Mice were perfused transcardially with 0.9% NS followed by 4% paraformaldehyde in 0.1 M phosphate buffer saline (PBS, pH 7.4) after anesthetized with 2% pentobarbital (150 mg/kg, i.p.). The L4-L5 spinal cords were removed, post-fixed in 4% paraformaldehyde for overnight at 4°C. The spinal cords were then cryoprotected by immersion in 15% sucrose, dissolved in 0.1 M PBS (pH 7.4), and followed by in 30% sucrose until sectioning. The embedded blocks were sectioned as 20 μm thick in a cryostat (Leica CM1950; Leica Microsystems, Heidelberg, Baden-Wurttemberg, Germany) and stored in PBS for immunofluorescence. Briefly, the sections were blocked with 5% donkey serum (Jackson ImmunoResearch Europe Ltd., Cambridge, Cambs, UK) in 0.01 M PBS (pH 7.4) with 0.3% Triton X-100 for 1 h at room temperature and incubated overnight at 4°C with primary antibodies in PBS with 0.3% Triton X-100: Cx43 goat polyclonal antibody (1:300, cat# LS-B9771, LSBio, Seattle, WA, USA), GFAP mouse monoclonal antibody (1:300, cat# 3670, Cell Signaling Technology, Beverly, MA, USA), and p-NR2B rabbit polyclonal antibody (1:50, cat# M2442, Sigma-Aldrich, St. Louis, MO, USA), respectively. The sections were rinsed with PBS for three times, then incubated with the DyLight 488 or 594 conjugated secondary antibodies (1:500, cat# 123864, 123589 and 122684, Jackson ImmunoResearch Europe Ltd., Cambridge, Cambs, UK) for 2 h at room temperature. The sections were washed three times with PBS, and then mounted with mounting medium on the glass slides. For double staining, the sections were incubated with a mixture of primary antibodies: Cx43 goat polyclonal antibody (1:300, cat# LS-B9771, LSBio, Seattle, WA, USA) with GFAP mouse monoclonal antibody (1:300, cat# 3670, Cell Signaling Technology, Beverly, MA, USA), NeuN rabbit polyclonal antibody (1:500, cat# ab104225, Abcam, Cambridge, Cambs, UK), Iba1 rabbit polyclonal antibody (1:500, cat# 019-19741, Wako, Osaka, Osaka Prefecture, Japan), or p-NR2B rabbit polyclonal antibody (1:50, cat# M2442, Sigma-Aldrich, St. Louis, MO, USA), respectively, and then followed by a mixture of the DyLight 488 or 594 conjugated secondary antibodies (1:500, cat# 123864, 123589 and 122684, Jackson ImmunoResearch Europe Ltd., Cambridge, Cambs, UK). Finally, the stained sections were examined under a fluorescence microscopy (Nikon ECLIPSE 80i, Tokyo, Japan), and the images were captured with a Nikon Digital Sight. The mean fluorescence intensity of specific staining was calculated and analyzed using Image-Pro Plus software (Media Cybernetics, Inc., Rockville, MD, USA). Double immunofluorescent staining images were obtained with a confocal microscope (Leica, TCS SP8 X&MP, Heidelberg, Baden-Wurttemberg, Germany). Five mice were used for each experimental group.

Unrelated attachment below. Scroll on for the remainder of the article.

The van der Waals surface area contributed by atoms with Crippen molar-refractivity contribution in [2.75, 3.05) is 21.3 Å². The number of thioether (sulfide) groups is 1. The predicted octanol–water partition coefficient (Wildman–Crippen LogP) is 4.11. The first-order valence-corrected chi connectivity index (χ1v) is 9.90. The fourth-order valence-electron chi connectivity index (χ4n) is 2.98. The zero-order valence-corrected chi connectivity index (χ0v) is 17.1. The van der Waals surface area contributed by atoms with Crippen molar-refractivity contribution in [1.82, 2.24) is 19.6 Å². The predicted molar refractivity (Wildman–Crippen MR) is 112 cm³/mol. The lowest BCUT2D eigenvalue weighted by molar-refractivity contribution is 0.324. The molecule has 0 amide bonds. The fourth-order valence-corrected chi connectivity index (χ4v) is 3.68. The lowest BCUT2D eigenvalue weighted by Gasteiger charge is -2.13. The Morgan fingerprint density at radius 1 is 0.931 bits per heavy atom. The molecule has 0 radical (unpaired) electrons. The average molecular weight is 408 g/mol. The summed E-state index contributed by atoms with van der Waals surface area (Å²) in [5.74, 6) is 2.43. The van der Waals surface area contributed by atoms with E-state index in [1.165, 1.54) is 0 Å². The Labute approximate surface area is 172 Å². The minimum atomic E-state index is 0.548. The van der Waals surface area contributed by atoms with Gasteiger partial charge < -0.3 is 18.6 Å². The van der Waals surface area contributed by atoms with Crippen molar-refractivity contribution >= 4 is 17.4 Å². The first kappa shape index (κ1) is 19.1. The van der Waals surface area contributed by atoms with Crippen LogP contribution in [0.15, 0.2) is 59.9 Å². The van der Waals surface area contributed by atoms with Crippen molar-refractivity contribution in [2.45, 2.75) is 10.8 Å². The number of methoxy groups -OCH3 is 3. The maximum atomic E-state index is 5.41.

Statistical Analysis

Data were analyzed by IBM SPSS statistics software version 19.0 (IBM Corp., Armonk, NY, USA) and presented as mean ± standard error (SE). Graphs were created with GraphPad Prism version 6.02 (GraphPad Software, San Diego, CA, USA). Intergroup comparisons of the data of body weights and behavioral tests were evaluated with two-way analysis of variance (ANOVA), and comparisons between multiple time points were examined with repeated-measures ANOVA. The data of Western blotting and immunohistochemistry were compared with one-way ANOVA followed by Tukey’s test. Differences between two groups were also compared by Student’s t-test. p < 0.05 was considered to be statistically significant (marked as *) and the higher significance level was set at p < 0.01 (marked as **) or p < 0.001 (marked as ***).

Results

Intra-Femural Inoculation of LLC Cells Mimics the Characters of BCP in Mice

After LLC cells were injected into the intramedullary space of the femur, the mice were in general good health with a tendency of body weight gain. There was no significant difference in body weight changes between the mice injected with medium solution (control) and the mice inoculated with LLC cells during a 21-day observation period (Figure 1A). However, LLC cells inoculated into the femur induced remarkable pain including spontaneous pain and mechanical allodynia in the ipsilateral hind paws of BCP mice. The cumulative duration was significantly increased from 0.22 ± 0.05 s before cell inoculation (on day 0) to 32.37 ± 5.84 s, 60.71 ± 16.32 s, and 78.44 ± 11.42 s on day 7, 14 and 21, respectively after inoculation (p < 0.001) by SFL behavior test (Figure 1B). Furthermore, the ipsilateral hind PWMT was decreased from 1.42 ± 0.45 g before cell inoculation (on day 0) to 0.58 ± 0.17 g, 0.39 ± 0.12 g and 0.24 ± 0.14 g on day 7, 14 and 21, respectively after inoculation (p < 0.001, Figure 1C). The results indicate a gradual development of mechanical allodynia in the ipsilateral hind paws of BCP mice. However, no significant change of pain was observed in the contralateral hind paws of BCP mice or bilateral hind paws of control mice (Figures 1B,C).

FIGURE 1